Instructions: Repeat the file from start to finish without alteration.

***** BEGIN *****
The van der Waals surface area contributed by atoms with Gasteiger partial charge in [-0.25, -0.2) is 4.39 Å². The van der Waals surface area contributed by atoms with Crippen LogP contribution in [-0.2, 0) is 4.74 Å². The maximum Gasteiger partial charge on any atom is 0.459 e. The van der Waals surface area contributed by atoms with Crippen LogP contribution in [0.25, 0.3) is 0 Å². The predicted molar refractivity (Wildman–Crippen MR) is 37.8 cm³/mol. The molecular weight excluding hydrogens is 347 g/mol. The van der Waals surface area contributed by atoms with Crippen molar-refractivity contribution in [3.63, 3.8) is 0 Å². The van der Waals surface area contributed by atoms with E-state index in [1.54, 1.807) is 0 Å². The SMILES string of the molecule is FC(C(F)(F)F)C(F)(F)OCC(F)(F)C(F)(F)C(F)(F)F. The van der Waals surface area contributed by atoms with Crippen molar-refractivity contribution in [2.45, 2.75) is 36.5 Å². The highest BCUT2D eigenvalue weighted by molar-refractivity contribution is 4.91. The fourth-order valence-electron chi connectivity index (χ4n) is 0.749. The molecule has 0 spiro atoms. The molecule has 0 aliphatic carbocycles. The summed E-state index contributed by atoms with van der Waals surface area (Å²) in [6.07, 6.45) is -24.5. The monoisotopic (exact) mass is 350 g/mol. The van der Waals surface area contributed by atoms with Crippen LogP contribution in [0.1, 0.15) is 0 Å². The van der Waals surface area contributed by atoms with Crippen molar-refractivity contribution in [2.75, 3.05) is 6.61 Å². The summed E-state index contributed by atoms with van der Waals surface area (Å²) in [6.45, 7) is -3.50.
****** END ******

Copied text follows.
The van der Waals surface area contributed by atoms with Gasteiger partial charge in [-0.25, -0.2) is 4.39 Å². The van der Waals surface area contributed by atoms with Crippen LogP contribution in [-0.2, 0) is 4.74 Å². The maximum Gasteiger partial charge on any atom is 0.459 e. The van der Waals surface area contributed by atoms with Crippen LogP contribution in [0.25, 0.3) is 0 Å². The predicted molar refractivity (Wildman–Crippen MR) is 37.8 cm³/mol. The molecular weight excluding hydrogens is 347 g/mol. The van der Waals surface area contributed by atoms with Crippen molar-refractivity contribution in [3.63, 3.8) is 0 Å². The van der Waals surface area contributed by atoms with E-state index in [1.54, 1.807) is 0 Å². The SMILES string of the molecule is FC(C(F)(F)F)C(F)(F)OCC(F)(F)C(F)(F)C(F)(F)F. The van der Waals surface area contributed by atoms with Crippen molar-refractivity contribution in [2.45, 2.75) is 36.5 Å². The highest BCUT2D eigenvalue weighted by molar-refractivity contribution is 4.91. The fourth-order valence-electron chi connectivity index (χ4n) is 0.749. The molecule has 0 spiro atoms. The molecule has 0 aliphatic carbocycles. The summed E-state index contributed by atoms with van der Waals surface area (Å²) in [6.07, 6.45) is -24.5. The monoisotopic (exact) mass is 350 g/mol. The van der Waals surface area contributed by atoms with Crippen LogP contribution in [0.1, 0.15) is 0 Å². The van der Waals surface area contributed by atoms with Crippen molar-refractivity contribution in [2.75, 3.05) is 6.61 Å². The summed E-state index contributed by atoms with van der Waals surface area (Å²) in [6.45, 7) is -3.50.